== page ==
And never underestimate the significance of preparation and rehearsal in persuasive communication. For accountants, this translates into meticulous preparation of financial presentations, mastering the art of delivering complex information with clarity, and rehearsing to enhance confidence. You need to feel to the audience that you know what you’re talking about. If this is the first time you’re seeing it on the slides and saying it out loud, you can’t possibly sound confident. I could list 25 CFOs off the top of my head who regularly rehearse their monthly financial update tens of times (with their slides), so their delivery is seamless and impressive every time. These people accelerate their careers because they are confident, clear and invaluable to their colleagues.
And when rehearsing, remember to also brainstorm all the possible questions that your client or board might ask you – and then plan the answers – probably with slides – to back up your assertions! Don’t hope for the best on the day – that’s a road to nowhere!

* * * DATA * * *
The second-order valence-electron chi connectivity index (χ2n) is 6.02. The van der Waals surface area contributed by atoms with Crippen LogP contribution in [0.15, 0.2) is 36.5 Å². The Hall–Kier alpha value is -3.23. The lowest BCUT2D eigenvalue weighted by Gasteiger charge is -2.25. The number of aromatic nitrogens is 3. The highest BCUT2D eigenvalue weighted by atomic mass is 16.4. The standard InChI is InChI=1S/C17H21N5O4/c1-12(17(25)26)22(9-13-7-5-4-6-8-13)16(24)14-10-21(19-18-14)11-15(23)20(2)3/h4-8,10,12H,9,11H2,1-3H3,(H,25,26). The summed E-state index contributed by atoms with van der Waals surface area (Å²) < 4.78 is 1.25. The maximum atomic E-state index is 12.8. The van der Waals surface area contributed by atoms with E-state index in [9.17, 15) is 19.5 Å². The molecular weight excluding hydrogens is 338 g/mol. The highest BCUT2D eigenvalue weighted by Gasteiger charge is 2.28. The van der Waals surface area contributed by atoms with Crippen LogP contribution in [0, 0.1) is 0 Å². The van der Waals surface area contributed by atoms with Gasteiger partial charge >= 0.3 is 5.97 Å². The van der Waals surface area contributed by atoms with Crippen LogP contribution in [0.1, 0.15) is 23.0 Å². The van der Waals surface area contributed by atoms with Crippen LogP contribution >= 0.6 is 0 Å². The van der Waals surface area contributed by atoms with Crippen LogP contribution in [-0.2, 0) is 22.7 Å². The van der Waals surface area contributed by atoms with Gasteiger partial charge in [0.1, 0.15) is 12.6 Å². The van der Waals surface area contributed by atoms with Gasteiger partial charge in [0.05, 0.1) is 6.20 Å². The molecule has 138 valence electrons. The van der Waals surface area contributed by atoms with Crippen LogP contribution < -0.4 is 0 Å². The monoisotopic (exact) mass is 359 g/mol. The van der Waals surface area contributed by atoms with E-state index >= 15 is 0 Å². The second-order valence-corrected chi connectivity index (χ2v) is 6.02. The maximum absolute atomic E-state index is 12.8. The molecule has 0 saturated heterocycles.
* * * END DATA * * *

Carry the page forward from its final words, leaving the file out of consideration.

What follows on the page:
I encourage you to view persuasive presentation skills as an integral part of your professional toolkit as an accountant. By adapting to diverse audiences, incorporating visuals, being authentic, and prioritising preparation, accountants can elevate their persuasive communication skills. Make the numbers comprehensible and truly compelling.
© Michelle Bowden 2024. Michelle Bowden is an authority on presentation & persuasion in business. Michelle is a CSP (the highest designation for speakers in the world), best-selling internationally published author (Wiley), and a regular commentator in print, radio and online media. www.michellebowden.com.au